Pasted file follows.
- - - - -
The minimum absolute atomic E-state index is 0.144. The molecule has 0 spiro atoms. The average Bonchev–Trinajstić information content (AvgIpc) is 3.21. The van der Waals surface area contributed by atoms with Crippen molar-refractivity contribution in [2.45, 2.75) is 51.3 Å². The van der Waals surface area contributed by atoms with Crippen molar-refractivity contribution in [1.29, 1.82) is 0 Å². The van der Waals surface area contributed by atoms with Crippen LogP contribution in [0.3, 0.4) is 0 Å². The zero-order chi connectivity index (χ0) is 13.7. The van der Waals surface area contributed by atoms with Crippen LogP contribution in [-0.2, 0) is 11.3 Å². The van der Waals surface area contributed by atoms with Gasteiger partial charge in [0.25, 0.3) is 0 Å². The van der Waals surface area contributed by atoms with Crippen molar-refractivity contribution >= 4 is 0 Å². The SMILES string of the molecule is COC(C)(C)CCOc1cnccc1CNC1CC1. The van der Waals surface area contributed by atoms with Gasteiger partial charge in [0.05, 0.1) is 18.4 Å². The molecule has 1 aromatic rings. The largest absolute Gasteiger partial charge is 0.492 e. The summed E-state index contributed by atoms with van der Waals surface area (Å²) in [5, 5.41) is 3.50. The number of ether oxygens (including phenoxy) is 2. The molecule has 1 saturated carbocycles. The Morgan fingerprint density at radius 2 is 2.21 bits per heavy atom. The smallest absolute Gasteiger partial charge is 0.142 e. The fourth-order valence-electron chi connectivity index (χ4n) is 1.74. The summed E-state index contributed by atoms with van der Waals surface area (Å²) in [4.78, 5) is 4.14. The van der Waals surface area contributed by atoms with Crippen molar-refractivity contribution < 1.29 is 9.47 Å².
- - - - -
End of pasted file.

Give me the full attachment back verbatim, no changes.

The minimum absolute atomic E-state index is 0.144. The molecule has 0 spiro atoms. The average Bonchev–Trinajstić information content (AvgIpc) is 3.21. The van der Waals surface area contributed by atoms with Crippen molar-refractivity contribution in [2.45, 2.75) is 51.3 Å². The van der Waals surface area contributed by atoms with Crippen molar-refractivity contribution in [1.29, 1.82) is 0 Å². The van der Waals surface area contributed by atoms with Crippen LogP contribution in [0.3, 0.4) is 0 Å². The zero-order chi connectivity index (χ0) is 13.7. The van der Waals surface area contributed by atoms with Crippen LogP contribution in [-0.2, 0) is 11.3 Å². The van der Waals surface area contributed by atoms with Gasteiger partial charge in [0.25, 0.3) is 0 Å². The van der Waals surface area contributed by atoms with Crippen molar-refractivity contribution >= 4 is 0 Å². The SMILES string of the molecule is COC(C)(C)CCOc1cnccc1CNC1CC1. The van der Waals surface area contributed by atoms with Gasteiger partial charge in [0.05, 0.1) is 18.4 Å². The molecule has 1 aromatic rings. The largest absolute Gasteiger partial charge is 0.492 e. The summed E-state index contributed by atoms with van der Waals surface area (Å²) in [5, 5.41) is 3.50. The number of ether oxygens (including phenoxy) is 2. The molecule has 1 saturated carbocycles. The Morgan fingerprint density at radius 2 is 2.21 bits per heavy atom. The smallest absolute Gasteiger partial charge is 0.142 e. The fourth-order valence-electron chi connectivity index (χ4n) is 1.74. The summed E-state index contributed by atoms with van der Waals surface area (Å²) in [4.78, 5) is 4.14. The van der Waals surface area contributed by atoms with Crippen molar-refractivity contribution < 1.29 is 9.47 Å².